August von Wassermann
Wassermann, August von
Wassermann, August von
August von Wassermann discovered a blood serum test that enabled physicians to determine if a patient has syphilis, a potentially lethal disease which, in some persons, has a long latency period during which no symptoms are detectable.
Wassermann was born in Bamberg, Germany to Dora (Bauer) and Angelo Wassermann, a banker. Wassermann received his secondary education in Bamberg and studied medicine at several German and Austrian universities. Wassermann married Alice von Taussig in 1895 and the couple eventually had two sons. He received his M.D. degree in 1888 at the University of Strasbourg. In 1890, Wassermann began work at the Institute for Infectious Diseases in Berlin, which was directed by the famous bacteriologist Robert Koch.
Although Wassermann did important work on tetanus, cholera, diphtheria, and tuberculosis, he is best known for his discovery of a blood serum test (now called the Wassermann test) that showed if a patient was infected with syphilis. The bacterium that causes syphilis, Treponema pallidum, can lay dormant in a person's body for many years, even a lifetime, without ever manifesting overt symptoms. Syphilis can be spread by sexual intercourse or from a pregnant mother to her fetus. Therefore, people who are infected with the bacterium need to be identified, so they can be treated and do not spread the disease unintentionally.
In 1906, Wassermann and Albert Neisser developed a syphilis test for the blood serum of patients. Serum is the pale yellow fluid that is one of the constituents of blood. People with syphilis produce a specific antibody , which is a molecule in the blood serum produced by the body's immune system to attack the syphilis bacterium. When a patient's blood serum with the syphilis antibody is introduced into a mixture of beef heart extract, animal blood serum, and washed red blood cells, the patient's antibody combines with parts of the mixture to create visible clumps of cells, which demonstrate the presence of the antibody and thus, the presence of the syphilis bacterium. Wassermann's test helped doctors detect syphilis in babies and adults in order to treat the disease more effectively at an earlier stage in its development. The Wassermann test is a useful, inexpensive screening procedure. However, if positive, it must be confirmed with a more specific blood test.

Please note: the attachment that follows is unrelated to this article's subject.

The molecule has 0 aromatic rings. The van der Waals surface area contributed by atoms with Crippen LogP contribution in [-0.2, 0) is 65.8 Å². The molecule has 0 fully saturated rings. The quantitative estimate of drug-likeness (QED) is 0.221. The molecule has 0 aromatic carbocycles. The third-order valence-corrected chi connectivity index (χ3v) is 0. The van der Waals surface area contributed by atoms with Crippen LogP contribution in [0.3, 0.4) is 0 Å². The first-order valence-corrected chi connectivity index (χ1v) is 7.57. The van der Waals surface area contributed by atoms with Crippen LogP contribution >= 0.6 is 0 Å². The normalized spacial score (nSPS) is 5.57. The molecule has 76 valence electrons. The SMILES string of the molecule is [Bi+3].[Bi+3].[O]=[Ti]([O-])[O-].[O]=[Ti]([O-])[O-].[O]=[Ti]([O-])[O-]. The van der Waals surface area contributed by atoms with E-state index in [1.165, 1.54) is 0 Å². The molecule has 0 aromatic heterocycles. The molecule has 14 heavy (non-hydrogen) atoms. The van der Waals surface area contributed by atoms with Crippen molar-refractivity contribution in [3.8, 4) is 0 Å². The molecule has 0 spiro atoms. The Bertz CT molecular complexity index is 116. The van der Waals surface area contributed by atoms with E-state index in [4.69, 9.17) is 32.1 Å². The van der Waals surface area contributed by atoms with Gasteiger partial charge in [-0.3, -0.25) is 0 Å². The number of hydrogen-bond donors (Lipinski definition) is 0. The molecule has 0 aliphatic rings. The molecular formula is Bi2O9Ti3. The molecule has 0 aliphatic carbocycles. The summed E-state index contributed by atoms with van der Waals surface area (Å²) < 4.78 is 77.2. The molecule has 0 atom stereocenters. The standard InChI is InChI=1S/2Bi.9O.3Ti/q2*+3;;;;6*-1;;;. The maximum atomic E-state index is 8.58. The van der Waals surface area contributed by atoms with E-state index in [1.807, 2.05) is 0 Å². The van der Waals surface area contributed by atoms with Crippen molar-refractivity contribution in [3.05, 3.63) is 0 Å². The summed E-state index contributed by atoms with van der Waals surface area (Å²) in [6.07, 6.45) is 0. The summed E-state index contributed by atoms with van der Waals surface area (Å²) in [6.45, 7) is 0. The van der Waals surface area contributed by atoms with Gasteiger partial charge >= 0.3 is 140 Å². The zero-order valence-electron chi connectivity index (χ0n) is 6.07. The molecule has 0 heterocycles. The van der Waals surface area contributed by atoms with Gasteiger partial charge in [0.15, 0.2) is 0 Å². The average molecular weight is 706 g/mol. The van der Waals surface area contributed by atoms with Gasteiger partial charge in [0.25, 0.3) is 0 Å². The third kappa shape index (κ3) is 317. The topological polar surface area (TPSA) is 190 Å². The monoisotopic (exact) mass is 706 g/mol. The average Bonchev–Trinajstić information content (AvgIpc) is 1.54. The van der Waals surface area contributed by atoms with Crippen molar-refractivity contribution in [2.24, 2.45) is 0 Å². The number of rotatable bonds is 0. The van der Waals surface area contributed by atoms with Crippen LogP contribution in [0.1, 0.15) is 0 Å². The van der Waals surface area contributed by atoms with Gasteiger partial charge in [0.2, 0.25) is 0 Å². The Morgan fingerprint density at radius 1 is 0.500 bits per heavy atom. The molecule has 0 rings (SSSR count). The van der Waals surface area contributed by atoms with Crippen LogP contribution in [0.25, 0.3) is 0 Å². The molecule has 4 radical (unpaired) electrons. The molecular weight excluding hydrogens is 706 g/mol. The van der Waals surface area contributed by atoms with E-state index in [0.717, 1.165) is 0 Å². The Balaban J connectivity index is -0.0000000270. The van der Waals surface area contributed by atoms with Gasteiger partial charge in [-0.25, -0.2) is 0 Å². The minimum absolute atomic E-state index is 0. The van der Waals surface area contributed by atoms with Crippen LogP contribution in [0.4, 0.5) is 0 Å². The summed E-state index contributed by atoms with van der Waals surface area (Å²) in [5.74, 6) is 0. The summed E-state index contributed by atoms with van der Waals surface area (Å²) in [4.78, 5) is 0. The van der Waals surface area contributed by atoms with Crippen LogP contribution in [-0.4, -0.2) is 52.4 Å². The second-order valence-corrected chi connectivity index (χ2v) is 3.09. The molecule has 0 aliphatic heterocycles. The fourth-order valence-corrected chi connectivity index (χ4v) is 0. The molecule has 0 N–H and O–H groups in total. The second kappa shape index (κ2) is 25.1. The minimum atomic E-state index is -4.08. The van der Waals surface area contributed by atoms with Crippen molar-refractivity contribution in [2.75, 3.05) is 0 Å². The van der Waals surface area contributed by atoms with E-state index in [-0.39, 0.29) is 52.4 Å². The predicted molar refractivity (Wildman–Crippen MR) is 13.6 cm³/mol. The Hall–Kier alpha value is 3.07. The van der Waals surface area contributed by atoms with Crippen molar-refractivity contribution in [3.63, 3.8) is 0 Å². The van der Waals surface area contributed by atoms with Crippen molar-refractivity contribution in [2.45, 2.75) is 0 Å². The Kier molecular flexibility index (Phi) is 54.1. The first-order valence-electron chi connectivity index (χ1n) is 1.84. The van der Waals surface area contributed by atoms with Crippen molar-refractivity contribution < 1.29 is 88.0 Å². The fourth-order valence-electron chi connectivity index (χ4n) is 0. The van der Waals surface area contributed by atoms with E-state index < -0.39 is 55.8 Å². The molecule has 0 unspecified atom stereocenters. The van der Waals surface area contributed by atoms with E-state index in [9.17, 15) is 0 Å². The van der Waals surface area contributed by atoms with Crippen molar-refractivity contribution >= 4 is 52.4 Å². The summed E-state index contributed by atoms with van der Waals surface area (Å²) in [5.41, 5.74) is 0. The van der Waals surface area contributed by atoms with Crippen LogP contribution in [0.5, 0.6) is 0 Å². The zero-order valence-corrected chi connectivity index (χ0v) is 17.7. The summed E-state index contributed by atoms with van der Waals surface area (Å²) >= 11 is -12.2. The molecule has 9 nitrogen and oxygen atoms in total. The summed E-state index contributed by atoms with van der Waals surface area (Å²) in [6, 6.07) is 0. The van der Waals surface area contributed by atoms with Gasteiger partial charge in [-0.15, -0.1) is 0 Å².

From 1903 to 1909, in collaboration with Wilhelm Kolle, Wassermann wrote the six-volume Handbuch der pathogenen Mikroorganismen, a book detailing disease-producing microorganisms. Wassermann was named the director of the department of experimental therapy at the Kaiser-Wilhelm Institute in Berlin in 1913. In 1924, he was diagnosed with kidney disease, and he died in Berlin the following year. Wassermann continued to direct the department of experimental therapy up until his death.
see also Serology.
Wassermann, August Von
WASSERMANN, AUGUST VON
WASSERMANN, AUGUST VON (1866–1925), bacteriologist and immunologist. Born in Bamberg, he studied medicine and worked initially at the Institute for Infectious Diseases in Berlin, under Robert Koch. In 1906 he was appointed head of the Serum Department in the institute, and in 1913, head of the Institute of Experimental Medicine at Dahlem near Berlin. Wassermann was one of the founders of immunology, his great discovery being the reaction for the sero-diagnosis of syphilis, which bears his name. This test, which he published in 1906 together with Albert Neisser and Carl Bruck, became one of the most important methods of the sero-diagnosis, and Wassermann used it to prove the syphilitic nature of the tabes dorsalis and progressive paralysis. He developed specific antisera for determining the origin of proteins and blood cells originating from different animals; he also investigated, with Paul *Ehrlich, methods for the determination of the potency of therapeutic sera. He co-edited the first encyclopedia of medical bacteriology and immunology, Handbuch der pathogenen Mikroorganismen (1903–13). In 1913 he was ennobled. Throughout his life he remained linked to Judaism.
S.R. Kagan, Jewish Medicine (1952), 252–3; W. Bullock, History of Bacteriology (1938; repr. 1960).
[Aryeh Leo Olitzki]